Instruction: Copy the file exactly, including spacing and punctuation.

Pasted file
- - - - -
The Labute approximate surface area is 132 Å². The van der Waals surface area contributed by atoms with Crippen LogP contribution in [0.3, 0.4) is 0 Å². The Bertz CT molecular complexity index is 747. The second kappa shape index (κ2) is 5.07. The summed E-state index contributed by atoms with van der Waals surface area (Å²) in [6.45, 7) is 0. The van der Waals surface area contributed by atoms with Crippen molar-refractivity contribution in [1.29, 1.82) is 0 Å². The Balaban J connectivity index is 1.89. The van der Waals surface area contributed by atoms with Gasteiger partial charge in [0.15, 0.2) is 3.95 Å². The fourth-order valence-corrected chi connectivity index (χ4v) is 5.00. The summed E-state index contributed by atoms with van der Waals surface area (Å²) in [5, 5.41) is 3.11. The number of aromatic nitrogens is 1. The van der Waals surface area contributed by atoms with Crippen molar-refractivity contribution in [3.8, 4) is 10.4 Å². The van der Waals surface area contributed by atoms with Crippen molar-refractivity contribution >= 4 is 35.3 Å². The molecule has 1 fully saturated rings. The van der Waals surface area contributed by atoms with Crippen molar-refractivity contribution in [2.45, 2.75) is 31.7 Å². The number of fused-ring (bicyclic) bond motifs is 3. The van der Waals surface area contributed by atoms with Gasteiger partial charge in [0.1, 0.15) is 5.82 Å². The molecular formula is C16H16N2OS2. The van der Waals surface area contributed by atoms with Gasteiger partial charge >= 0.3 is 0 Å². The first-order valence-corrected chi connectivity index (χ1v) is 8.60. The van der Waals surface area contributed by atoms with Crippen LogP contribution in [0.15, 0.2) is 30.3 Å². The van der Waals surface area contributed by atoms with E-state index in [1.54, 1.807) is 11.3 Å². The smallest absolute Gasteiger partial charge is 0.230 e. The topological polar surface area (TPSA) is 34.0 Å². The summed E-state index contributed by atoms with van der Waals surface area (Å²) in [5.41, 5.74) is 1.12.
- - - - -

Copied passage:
The Labute approximate surface area is 132 Å². The van der Waals surface area contributed by atoms with Crippen LogP contribution in [0.3, 0.4) is 0 Å². The Bertz CT molecular complexity index is 747. The second kappa shape index (κ2) is 5.07. The summed E-state index contributed by atoms with van der Waals surface area (Å²) in [6.45, 7) is 0. The van der Waals surface area contributed by atoms with Crippen molar-refractivity contribution in [1.29, 1.82) is 0 Å². The Balaban J connectivity index is 1.89. The van der Waals surface area contributed by atoms with Gasteiger partial charge in [0.15, 0.2) is 3.95 Å². The fourth-order valence-corrected chi connectivity index (χ4v) is 5.00. The summed E-state index contributed by atoms with van der Waals surface area (Å²) in [5, 5.41) is 3.11. The number of aromatic nitrogens is 1. The van der Waals surface area contributed by atoms with Crippen molar-refractivity contribution in [3.8, 4) is 10.4 Å². The van der Waals surface area contributed by atoms with Crippen molar-refractivity contribution >= 4 is 35.3 Å². The molecule has 1 fully saturated rings. The van der Waals surface area contributed by atoms with Crippen molar-refractivity contribution in [2.45, 2.75) is 31.7 Å². The number of fused-ring (bicyclic) bond motifs is 3. The van der Waals surface area contributed by atoms with Gasteiger partial charge in [0.1, 0.15) is 5.82 Å². The molecular formula is C16H16N2OS2. The van der Waals surface area contributed by atoms with Gasteiger partial charge >= 0.3 is 0 Å². The first-order valence-corrected chi connectivity index (χ1v) is 8.60. The van der Waals surface area contributed by atoms with Crippen LogP contribution in [0.15, 0.2) is 30.3 Å². The van der Waals surface area contributed by atoms with E-state index in [1.54, 1.807) is 11.3 Å². The smallest absolute Gasteiger partial charge is 0.230 e. The topological polar surface area (TPSA) is 34.0 Å². The summed E-state index contributed by atoms with van der Waals surface area (Å²) in [5.41, 5.74) is 1.12.